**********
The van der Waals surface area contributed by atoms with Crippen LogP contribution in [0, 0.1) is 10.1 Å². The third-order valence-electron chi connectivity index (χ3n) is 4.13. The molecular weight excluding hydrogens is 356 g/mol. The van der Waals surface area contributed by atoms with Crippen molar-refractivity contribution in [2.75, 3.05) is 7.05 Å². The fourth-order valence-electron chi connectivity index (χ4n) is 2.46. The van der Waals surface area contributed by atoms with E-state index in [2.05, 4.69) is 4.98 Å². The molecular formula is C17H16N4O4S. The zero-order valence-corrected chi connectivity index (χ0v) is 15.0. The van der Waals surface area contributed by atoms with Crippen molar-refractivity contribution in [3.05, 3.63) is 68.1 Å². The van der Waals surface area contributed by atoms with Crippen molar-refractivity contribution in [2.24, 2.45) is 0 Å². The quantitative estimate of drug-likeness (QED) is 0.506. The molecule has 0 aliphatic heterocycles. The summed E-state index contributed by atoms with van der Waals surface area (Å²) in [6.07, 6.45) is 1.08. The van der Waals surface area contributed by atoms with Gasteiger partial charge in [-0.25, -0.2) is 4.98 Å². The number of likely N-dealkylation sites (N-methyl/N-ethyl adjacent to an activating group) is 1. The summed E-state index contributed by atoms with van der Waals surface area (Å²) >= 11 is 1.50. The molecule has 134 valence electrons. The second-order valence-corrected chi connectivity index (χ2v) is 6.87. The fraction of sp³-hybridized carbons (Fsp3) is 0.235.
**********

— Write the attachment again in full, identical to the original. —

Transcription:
The van der Waals surface area contributed by atoms with Crippen LogP contribution in [0, 0.1) is 10.1 Å². The third-order valence-electron chi connectivity index (χ3n) is 4.13. The molecular weight excluding hydrogens is 356 g/mol. The van der Waals surface area contributed by atoms with Crippen molar-refractivity contribution in [2.75, 3.05) is 7.05 Å². The fourth-order valence-electron chi connectivity index (χ4n) is 2.46. The van der Waals surface area contributed by atoms with E-state index in [2.05, 4.69) is 4.98 Å². The molecular formula is C17H16N4O4S. The zero-order valence-corrected chi connectivity index (χ0v) is 15.0. The van der Waals surface area contributed by atoms with Crippen molar-refractivity contribution in [3.05, 3.63) is 68.1 Å². The van der Waals surface area contributed by atoms with Crippen molar-refractivity contribution in [2.24, 2.45) is 0 Å². The quantitative estimate of drug-likeness (QED) is 0.506. The molecule has 0 aliphatic heterocycles. The summed E-state index contributed by atoms with van der Waals surface area (Å²) in [6.07, 6.45) is 1.08. The van der Waals surface area contributed by atoms with Gasteiger partial charge in [-0.25, -0.2) is 4.98 Å². The number of likely N-dealkylation sites (N-methyl/N-ethyl adjacent to an activating group) is 1. The summed E-state index contributed by atoms with van der Waals surface area (Å²) >= 11 is 1.50. The molecule has 134 valence electrons. The second-order valence-corrected chi connectivity index (χ2v) is 6.87. The fraction of sp³-hybridized carbons (Fsp3) is 0.235.